UPDATE: Union, employer at Port of Los Angeles are negotiating again to end strike

LA Port Strike Friday

Brian Watt

Picketing continues for a fourth day outside the terminals at the Ports of Long Beach and Los Angeles.

UPDATE 8:34 a.m.: Negotiators for the clerical unit of the International Longshore and Warehouse Union and The Los Angeles/Long Beach Harbor Employers Association are set to return to the bargaining table at 9 a.m. Friday in Wilmington. Their goal is to reach a contract agreement that will end a strike that started earlier this week at the Ports of Los Angeles and Long Beach.

Small groups of workers continue to picket in the rain outside several terminals at the ports, including APM Terminals and the terminal for American President Lines.

UPDATE 7:38 a.m.: There are about five workers walking the picket line in the rain at the Port of Los Angeles Friday morning. Several longshoremen could be seen nearby, wondering if they would be going back to work.

Neither side has provided an update on the status of the negotiations, which resumed Thursday evening.

PREVIOUSLY: The union that represents hundreds of clerical workers on strike at the Ports of Los Angeles and Long Beach says it met on Thursday night with employers to negotiate a new contract.

The workers, organized under the International Longshore and Warehouse Union, have been on strike since earlier this week. They claim the company is outsourcing their jobs to places like India and Costa Rica. Union representatives say the Los Angeles/Long Beach Harbor Employers Association asked for a meeting that began at 7 p.m. Thursday.

"We think it's a good sign," says Craig Merrilees, spokesman for the International Longshore and Warehouse Union. "It makes people hopeful that the employer will start addressing the outsourcing issue that has been at the core of this conflict."

A prolonged strike could harm Southern California’s economy. Art Wong, spokesman for the Port of Long Beach, says 5,000 to 6,000 truck drivers aren’t working, and trains could be delayed because they aren’t full with cargo.

“Many thousands of jobs could be in jeopardy because of this and we’re hoping this gets resolved very quickly,” Wong says.

As many as 500 port clerical workers participated in the strike. Their duties include processing bills and setting up the trucking schedule. On average, they earn $40 an hour.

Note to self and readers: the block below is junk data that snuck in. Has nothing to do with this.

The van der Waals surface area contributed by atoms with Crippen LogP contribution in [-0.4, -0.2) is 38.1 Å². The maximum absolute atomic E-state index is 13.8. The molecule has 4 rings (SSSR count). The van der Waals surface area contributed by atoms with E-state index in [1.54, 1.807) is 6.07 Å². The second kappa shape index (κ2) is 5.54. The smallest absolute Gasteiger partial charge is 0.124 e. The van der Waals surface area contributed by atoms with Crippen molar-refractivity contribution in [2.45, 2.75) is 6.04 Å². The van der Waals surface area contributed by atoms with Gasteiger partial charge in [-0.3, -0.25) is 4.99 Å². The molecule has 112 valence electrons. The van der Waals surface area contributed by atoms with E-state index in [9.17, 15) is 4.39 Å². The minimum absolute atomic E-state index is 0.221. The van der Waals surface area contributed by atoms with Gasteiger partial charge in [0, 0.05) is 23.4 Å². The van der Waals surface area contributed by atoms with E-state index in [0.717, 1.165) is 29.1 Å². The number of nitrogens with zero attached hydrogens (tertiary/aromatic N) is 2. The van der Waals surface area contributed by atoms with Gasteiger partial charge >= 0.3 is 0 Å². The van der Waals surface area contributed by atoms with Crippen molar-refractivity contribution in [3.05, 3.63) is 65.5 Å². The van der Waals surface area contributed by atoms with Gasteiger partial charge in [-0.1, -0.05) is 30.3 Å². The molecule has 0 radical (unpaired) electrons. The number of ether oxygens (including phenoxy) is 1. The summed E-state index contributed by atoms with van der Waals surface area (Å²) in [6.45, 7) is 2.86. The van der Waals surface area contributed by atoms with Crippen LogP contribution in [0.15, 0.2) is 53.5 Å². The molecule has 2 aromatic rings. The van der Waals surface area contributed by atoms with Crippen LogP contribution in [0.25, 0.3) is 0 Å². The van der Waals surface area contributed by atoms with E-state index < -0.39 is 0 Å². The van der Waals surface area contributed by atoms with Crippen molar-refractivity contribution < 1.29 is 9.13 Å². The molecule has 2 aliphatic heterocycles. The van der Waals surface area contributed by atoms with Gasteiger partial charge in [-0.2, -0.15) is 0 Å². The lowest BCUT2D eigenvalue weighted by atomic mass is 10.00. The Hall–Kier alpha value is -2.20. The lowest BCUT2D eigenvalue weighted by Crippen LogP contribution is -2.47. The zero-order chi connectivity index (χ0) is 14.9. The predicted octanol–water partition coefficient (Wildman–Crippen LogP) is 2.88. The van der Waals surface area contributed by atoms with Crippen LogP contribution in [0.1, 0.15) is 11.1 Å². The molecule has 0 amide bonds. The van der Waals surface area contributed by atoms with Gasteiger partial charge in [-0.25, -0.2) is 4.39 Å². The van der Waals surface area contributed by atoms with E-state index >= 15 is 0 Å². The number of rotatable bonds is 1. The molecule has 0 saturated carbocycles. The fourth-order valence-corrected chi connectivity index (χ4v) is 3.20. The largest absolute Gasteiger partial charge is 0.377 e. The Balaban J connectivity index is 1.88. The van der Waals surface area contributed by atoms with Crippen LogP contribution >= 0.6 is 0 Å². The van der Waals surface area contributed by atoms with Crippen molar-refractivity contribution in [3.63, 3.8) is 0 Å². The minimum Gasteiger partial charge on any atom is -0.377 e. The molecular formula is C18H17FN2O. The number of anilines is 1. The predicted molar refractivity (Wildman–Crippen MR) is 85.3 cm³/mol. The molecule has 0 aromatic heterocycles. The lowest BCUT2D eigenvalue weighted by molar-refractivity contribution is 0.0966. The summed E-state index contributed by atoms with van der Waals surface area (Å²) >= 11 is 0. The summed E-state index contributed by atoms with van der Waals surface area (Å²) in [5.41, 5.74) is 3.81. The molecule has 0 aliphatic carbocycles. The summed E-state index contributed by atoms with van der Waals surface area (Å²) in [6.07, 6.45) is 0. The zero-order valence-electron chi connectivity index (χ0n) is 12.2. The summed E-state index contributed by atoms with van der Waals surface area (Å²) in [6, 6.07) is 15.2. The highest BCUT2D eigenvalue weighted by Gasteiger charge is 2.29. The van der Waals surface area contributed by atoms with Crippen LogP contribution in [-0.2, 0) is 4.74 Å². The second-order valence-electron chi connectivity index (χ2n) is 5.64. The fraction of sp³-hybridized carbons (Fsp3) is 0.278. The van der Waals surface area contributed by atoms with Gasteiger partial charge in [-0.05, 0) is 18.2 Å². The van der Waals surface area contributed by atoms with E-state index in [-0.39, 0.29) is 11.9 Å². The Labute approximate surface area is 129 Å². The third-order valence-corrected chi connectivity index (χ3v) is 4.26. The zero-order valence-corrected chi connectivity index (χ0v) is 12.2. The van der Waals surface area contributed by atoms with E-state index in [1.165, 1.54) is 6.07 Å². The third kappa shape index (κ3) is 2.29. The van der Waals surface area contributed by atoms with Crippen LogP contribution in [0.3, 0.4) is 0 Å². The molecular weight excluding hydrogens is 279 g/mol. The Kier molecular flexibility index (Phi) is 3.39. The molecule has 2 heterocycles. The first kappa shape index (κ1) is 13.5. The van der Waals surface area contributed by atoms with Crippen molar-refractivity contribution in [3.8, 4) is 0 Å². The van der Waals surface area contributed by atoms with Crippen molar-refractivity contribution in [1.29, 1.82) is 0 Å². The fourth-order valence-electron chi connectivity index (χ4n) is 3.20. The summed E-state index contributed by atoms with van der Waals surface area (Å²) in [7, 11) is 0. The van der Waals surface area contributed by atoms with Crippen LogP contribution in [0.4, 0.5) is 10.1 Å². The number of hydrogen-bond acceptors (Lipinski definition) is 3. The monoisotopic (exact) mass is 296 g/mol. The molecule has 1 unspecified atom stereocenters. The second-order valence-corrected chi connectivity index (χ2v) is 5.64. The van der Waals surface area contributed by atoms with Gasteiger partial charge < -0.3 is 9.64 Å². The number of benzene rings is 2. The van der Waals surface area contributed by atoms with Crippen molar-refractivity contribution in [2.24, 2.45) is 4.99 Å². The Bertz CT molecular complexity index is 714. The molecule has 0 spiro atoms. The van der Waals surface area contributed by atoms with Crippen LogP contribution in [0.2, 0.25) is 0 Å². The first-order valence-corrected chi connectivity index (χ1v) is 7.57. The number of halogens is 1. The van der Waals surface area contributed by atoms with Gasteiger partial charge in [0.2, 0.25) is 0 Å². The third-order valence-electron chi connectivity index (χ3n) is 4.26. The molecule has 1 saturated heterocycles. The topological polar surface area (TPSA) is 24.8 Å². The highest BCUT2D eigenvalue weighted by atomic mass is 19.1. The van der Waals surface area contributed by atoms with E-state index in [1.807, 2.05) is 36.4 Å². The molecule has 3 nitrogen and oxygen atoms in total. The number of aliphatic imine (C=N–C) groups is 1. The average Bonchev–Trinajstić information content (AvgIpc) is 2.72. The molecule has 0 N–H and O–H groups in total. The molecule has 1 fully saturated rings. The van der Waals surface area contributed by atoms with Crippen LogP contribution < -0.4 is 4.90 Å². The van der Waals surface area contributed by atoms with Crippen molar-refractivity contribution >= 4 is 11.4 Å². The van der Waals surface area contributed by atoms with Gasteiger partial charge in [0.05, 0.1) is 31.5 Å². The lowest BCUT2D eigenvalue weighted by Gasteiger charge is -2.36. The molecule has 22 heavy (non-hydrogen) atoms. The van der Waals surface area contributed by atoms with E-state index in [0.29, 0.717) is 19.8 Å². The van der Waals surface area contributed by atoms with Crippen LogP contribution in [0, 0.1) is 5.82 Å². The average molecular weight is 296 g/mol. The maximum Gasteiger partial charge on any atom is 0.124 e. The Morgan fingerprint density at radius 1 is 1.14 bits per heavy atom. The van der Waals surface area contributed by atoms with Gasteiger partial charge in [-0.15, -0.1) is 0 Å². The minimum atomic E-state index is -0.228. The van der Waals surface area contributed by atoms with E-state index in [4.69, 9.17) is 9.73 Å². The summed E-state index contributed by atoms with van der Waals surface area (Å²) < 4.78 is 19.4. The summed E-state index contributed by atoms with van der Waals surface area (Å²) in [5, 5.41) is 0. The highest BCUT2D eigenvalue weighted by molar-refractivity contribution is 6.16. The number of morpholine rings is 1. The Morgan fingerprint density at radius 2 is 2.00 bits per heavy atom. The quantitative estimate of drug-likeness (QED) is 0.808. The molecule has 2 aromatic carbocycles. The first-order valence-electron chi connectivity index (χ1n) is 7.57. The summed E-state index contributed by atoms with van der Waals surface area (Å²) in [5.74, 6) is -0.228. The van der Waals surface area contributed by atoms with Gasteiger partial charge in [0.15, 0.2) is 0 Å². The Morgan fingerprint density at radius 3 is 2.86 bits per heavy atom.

The strike had an even deeper impact at the ports because thousands of longshoremen refused to cross the picket lines. That caused officials to close down terminals. On Thursday, seven of the eight terminals at Port of Los Angeles and half the six terminals at the Port of Long Beach shut down. Several union members picketed in front of terminal entrances.

Officials said no data was currently available on how much money will be lost due to the terminal closures.  Each day, $1 billion worth of goods passes through both ports, Wong says.

Already, workers in the trucking industry said they were worried they'll miss paychecks next week because they expect fewer shipments from the port. A shortage of work on some days already prompts trucking companies to turn temp workers away.

“I’m very worried, because I have three children. They might not have a Christmas,” says Vinny Wilkes, who loads and unloads trucks out of California Cartage Co. in Wilmington.

Wilkes earns $8 an hour and works part-time. He’s not sure how he’ll pay for presents if the strike continues.

The goods shipped into the ports include retail items like furniture, auto parts and clothing. If the strike continues for more than a week, it’s possible that retailers could divert their goods to other ports, says Brian Dodge, spokesman for the Retail Industry Leaders Association.

The last work stoppage of this magnitude at the ports occurred a decade ago, during a worker lockout. During that event, Dodge says, retailers started using ports beyone Southern California. In some cases, they never returned to the area after the lockout was over.

“There were lasting impacts of the work stoppages in the West Coast that have hindered the growth of the activity at the ports on the West Coast,” Dodge says.

Port of Los Angeles officials say some boats are already headed toward other ports, including Mexico.

John Fageaux Jr., president of the local clerical unit of the International Longshore and Warehouse Union, says his organization understands the “enormous impact” this can have on the regional and local economy. He says the union is “doing everything it can” to negotiate with the Los Angeles/Long Beach Harbor Employers Association for an agreement. He adds, though, that workers will picket until they reach an agreement.

The Los Angeles/Long Beach Harbor Employers Association did not return a call for comment.

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